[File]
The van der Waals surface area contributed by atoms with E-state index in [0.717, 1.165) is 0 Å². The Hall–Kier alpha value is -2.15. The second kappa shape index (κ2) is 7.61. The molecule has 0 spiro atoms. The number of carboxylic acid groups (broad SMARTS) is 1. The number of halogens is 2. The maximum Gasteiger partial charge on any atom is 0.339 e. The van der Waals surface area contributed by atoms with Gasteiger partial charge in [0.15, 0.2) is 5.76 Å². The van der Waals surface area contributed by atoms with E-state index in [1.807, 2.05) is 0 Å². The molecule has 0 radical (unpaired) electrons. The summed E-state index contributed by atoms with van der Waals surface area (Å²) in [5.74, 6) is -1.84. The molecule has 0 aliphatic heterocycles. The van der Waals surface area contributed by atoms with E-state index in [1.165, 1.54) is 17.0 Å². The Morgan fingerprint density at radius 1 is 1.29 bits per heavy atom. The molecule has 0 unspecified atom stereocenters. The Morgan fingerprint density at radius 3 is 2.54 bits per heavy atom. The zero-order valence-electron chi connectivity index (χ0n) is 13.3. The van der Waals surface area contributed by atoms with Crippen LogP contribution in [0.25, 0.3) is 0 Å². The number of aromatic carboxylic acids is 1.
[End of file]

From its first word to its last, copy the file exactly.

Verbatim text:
The van der Waals surface area contributed by atoms with E-state index in [0.717, 1.165) is 0 Å². The Hall–Kier alpha value is -2.15. The second kappa shape index (κ2) is 7.61. The molecule has 0 spiro atoms. The number of carboxylic acid groups (broad SMARTS) is 1. The number of halogens is 2. The maximum Gasteiger partial charge on any atom is 0.339 e. The van der Waals surface area contributed by atoms with Gasteiger partial charge in [0.15, 0.2) is 5.76 Å². The van der Waals surface area contributed by atoms with E-state index in [1.807, 2.05) is 0 Å². The molecule has 0 radical (unpaired) electrons. The summed E-state index contributed by atoms with van der Waals surface area (Å²) in [5.74, 6) is -1.84. The molecule has 0 aliphatic heterocycles. The van der Waals surface area contributed by atoms with E-state index in [1.165, 1.54) is 17.0 Å². The Morgan fingerprint density at radius 1 is 1.29 bits per heavy atom. The molecule has 0 unspecified atom stereocenters. The Morgan fingerprint density at radius 3 is 2.54 bits per heavy atom. The zero-order valence-electron chi connectivity index (χ0n) is 13.3. The van der Waals surface area contributed by atoms with Crippen LogP contribution in [0.25, 0.3) is 0 Å². The number of aromatic carboxylic acids is 1.